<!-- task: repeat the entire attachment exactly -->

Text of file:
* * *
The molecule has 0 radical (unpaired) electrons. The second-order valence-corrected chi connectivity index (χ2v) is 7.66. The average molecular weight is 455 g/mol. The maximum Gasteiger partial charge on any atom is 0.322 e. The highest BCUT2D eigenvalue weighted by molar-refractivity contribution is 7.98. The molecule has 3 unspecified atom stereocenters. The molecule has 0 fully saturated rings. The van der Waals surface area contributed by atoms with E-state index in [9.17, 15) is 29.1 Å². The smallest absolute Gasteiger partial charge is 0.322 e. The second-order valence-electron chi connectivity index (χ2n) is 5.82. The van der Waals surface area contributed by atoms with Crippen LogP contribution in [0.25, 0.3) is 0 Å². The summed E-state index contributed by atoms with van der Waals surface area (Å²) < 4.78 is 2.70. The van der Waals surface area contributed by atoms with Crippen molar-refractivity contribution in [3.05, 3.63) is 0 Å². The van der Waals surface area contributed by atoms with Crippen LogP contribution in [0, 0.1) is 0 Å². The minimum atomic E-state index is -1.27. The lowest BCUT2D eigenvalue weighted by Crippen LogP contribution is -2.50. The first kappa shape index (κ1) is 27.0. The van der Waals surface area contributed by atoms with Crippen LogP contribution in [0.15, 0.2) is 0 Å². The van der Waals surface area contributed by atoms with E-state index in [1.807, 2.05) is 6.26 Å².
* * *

The molecule has 0 radical (unpaired) electrons. The second-order valence-corrected chi connectivity index (χ2v) is 7.66. The average molecular weight is 455 g/mol. The maximum Gasteiger partial charge on any atom is 0.322 e. The highest BCUT2D eigenvalue weighted by molar-refractivity contribution is 7.98. The molecule has 3 unspecified atom stereocenters. The molecule has 0 fully saturated rings. The van der Waals surface area contributed by atoms with E-state index in [9.17, 15) is 29.1 Å². The smallest absolute Gasteiger partial charge is 0.322 e. The second-order valence-electron chi connectivity index (χ2n) is 5.82. The van der Waals surface area contributed by atoms with Crippen LogP contribution in [0.25, 0.3) is 0 Å². The summed E-state index contributed by atoms with van der Waals surface area (Å²) < 4.78 is 2.70. The van der Waals surface area contributed by atoms with Crippen molar-refractivity contribution in [3.05, 3.63) is 0 Å². The van der Waals surface area contributed by atoms with Crippen LogP contribution in [0, 0.1) is 0 Å². The minimum atomic E-state index is -1.27. The lowest BCUT2D eigenvalue weighted by Crippen LogP contribution is -2.50. The first kappa shape index (κ1) is 27.0. The van der Waals surface area contributed by atoms with Crippen LogP contribution in [0.15, 0.2) is 0 Å². The van der Waals surface area contributed by atoms with E-state index in [1.807, 2.05) is 6.26 Å².